31 July 2019
On today's agenda for the Bavarian Labor Court in Munich: a lawsuit from a crowdworker. In the lawsuit, the worker claims to have been falsely self employed by the platform “Roamler.” In a last-minute decision on Monday, the court moved the court date to November 6. But the case is still worth talking about, as it could have broad implications.
The German news magazine Der Spiegel reported on the case in its most recent print issue (Issue 31 of 2019; available online with payment). The main points are: Peter Schmidt (not his real name) starting doing small paid location-based photography tasks via the Roamler app late in 2016. He started at “Level 1,” like everyone else, but advanced quickly to “Level 3,” which allowed to earn a relatively large amount of money for that kind of work.
Der Spiegel author Markus Dettmer wrote: “By the end of 2017 he had completed 2,978 tasks on the platform. As a result, in the platform's internal ranking system he was the most successful ‘Roamler’ (i.e., worker).” He worked on the platform between 15 and 20 hours per week, earning on average around 1,700 Euro per month.
In April 2018, there was a dispute about a photo. Roamler informed Schmidt that he would no longer be allowed to complete tasks on the platform and that his account would be deactivated. Schmidt, with the support of IG Metall, is suing to have this decision reversed.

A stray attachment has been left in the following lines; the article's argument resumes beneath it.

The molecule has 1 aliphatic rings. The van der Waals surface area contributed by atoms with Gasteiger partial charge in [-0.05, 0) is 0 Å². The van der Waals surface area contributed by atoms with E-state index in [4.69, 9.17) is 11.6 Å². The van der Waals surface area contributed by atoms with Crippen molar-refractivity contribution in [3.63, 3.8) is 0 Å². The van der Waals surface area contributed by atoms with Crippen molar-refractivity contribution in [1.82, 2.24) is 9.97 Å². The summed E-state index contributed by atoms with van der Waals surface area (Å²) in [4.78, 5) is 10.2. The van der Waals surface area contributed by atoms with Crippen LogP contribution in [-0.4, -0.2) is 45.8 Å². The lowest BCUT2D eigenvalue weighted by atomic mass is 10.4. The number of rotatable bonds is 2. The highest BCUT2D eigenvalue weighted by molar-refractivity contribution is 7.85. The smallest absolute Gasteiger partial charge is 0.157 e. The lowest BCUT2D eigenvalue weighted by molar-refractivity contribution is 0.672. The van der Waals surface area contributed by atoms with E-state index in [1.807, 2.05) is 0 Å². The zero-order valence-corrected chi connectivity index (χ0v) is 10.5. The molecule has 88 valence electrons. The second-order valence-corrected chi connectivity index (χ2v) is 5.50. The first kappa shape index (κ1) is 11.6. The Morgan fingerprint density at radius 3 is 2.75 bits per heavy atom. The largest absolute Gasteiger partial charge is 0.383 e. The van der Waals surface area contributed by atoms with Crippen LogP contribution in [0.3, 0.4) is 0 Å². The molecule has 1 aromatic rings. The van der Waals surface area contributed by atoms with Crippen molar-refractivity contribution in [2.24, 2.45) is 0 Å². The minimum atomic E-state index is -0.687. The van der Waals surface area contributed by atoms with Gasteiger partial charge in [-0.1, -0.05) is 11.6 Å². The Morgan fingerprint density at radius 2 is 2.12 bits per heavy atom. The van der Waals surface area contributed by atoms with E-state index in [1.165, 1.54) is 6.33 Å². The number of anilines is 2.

The cases raises fundamental questions not only for crowdworkers but for anyone who earns money working on or through a digital platform, including YouTube, Instagram, and others. The old roles and rules don't seem to fit well to the working relationships in this new “digital world” — here's the employer, here's the employee. On digital platforms, apparently, it's not so simple.
Der Spiegel quotes the Munich-based attorney Rüdiger Helm: “In the digital world, phones and apps are more than just a communication tool.” Rather, apps and algorithms are used to manage workers.
How the case before the Bavarian Labor Court ends is of course still open. Even if Schmidt wins, it won't mean that everyone who works on a platform is suddenly an employee. The question “self employed or employee” has to be decided on a case by case basis. But it would be a signal: these new working relationships need new rules.